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Martin B-26 Marauder

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During World War II the Martin B-26 Marauder was considered a 'hot' ship - high-powered, unforgiving and risky to fly. But in spite of unflattering nicknames like 'Widowmaker' and 'Flying Coffin', the Marauder was not as dangerous as was widely believed. In fact, it was a potent warplane - a silvery sleek bullet of a medium bomber which could carry a respectable bombload and outrun the opposition.

The Martin Marauder went straight into production, the first aircraft to fly being a service model and not a prototype. It made an immediate impact, rumour giving the new medium bomber an (exaggerated) top speed of almost 600 km/h (370mph), faster than most fighters then in service. Its engines were in streamlined nacelles underslung from a shoulder-mounted wing, enhancing the image of the Marauder as a silvery 'Flying Torpedo'.

Although employed to good effect for conventional and torpedo bombing, the Marauder never made its mark in the Pacific theatre where the more conventional, less challenging B-25 Mitchell was preffered.

In Europe the story was very different, with B-26s joining US squadrons in 1942. The initial deployment by the 319th Bomb Group was trouble-plagued. The Marauder landed at 210 km/h (130 mph) and could betray an unskilled pilot. But the B-26 soon made its mark over the continent, proving to be a rugged, accurate and extremely hard-hitting tactical weapon.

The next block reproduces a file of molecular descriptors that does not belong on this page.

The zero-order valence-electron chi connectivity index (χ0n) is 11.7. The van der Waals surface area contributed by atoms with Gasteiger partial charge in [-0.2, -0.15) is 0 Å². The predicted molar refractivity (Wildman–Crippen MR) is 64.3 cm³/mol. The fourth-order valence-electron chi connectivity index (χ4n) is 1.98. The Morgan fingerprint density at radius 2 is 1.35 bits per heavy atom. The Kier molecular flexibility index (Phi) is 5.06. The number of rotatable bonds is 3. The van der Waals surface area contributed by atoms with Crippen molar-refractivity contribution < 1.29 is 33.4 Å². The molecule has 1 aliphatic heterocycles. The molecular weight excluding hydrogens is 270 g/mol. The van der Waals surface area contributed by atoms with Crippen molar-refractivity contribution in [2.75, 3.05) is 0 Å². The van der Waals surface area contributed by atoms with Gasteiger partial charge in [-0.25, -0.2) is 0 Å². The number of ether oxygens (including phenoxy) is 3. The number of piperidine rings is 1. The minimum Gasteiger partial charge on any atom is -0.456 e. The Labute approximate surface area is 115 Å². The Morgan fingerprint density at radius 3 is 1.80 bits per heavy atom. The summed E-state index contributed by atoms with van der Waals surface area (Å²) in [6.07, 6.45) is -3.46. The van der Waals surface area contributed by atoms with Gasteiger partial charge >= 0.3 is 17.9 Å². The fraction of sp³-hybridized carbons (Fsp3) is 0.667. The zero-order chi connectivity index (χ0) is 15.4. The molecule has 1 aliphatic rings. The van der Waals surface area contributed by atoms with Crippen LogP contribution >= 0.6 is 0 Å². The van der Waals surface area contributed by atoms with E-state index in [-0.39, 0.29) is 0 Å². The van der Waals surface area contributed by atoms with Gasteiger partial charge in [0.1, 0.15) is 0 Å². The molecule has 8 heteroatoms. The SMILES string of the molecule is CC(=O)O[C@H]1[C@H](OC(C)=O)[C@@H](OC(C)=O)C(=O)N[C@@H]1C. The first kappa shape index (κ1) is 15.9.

Following their success in covering the invasion of Normandy, Marauders again proved successful in attacking the heavily defended German V-1 flying bomb launch sites during 1944.

Martin B-26 Marauder

Martin B-26 Marauder Martin B-26 Marauder medium bomber Martin B-26 Marauder streamlined for speed
Designed in 1939 for the US Army Air Corps, the sleek, fast, twin-engined Martin Model 179 Marauder was ordered straight into production without a prototype or trials. A stick of 114 kgs (250 lbs) bombs falls from the internal bomb-bay of a raiding B-26. The aircraft could carry a rather modest total weight of 2359 kgs (5,200 lbs). The B-26 was designed with a very sleek, circular section fuselage, curving to the nose and tail cones. The cockpit windscreen was streamlined, and the wing was designed for speed rather than lift.

Martin B-26 Marauder (Technical Specification)
Role Seven-seat medium day-bomber
Manufacturer Martin
Maximum Speed 454 kmh (317 mph)
Maximum Range 1,851 km (1,148 miles)
Ceiling 6,400 meters (23,500 feet)
Maximum Takeoff

10,886 kg (23,950 lbs)
16,783 kg (36,923 lbs)
Wing Area

21.64 meters (71 ft)
17.75 meters (58 ft)
6.55 meters (21 ft)
61.13 square meters (679 sq ft)
Engines Two Pratt & Whitney R-2800-43 Double Wasp radial piston engines each providing 1432-kW (1,920 hp)
Armament Eight 12.7 mm (0.50 cal) machine-guns with 3950 rounds of ammunition
A maximum internal bombload of 2359 kgs (5,170 lbs)

Photo Gallery

My Father with his plane shif'less taken in 1943 in tunisia

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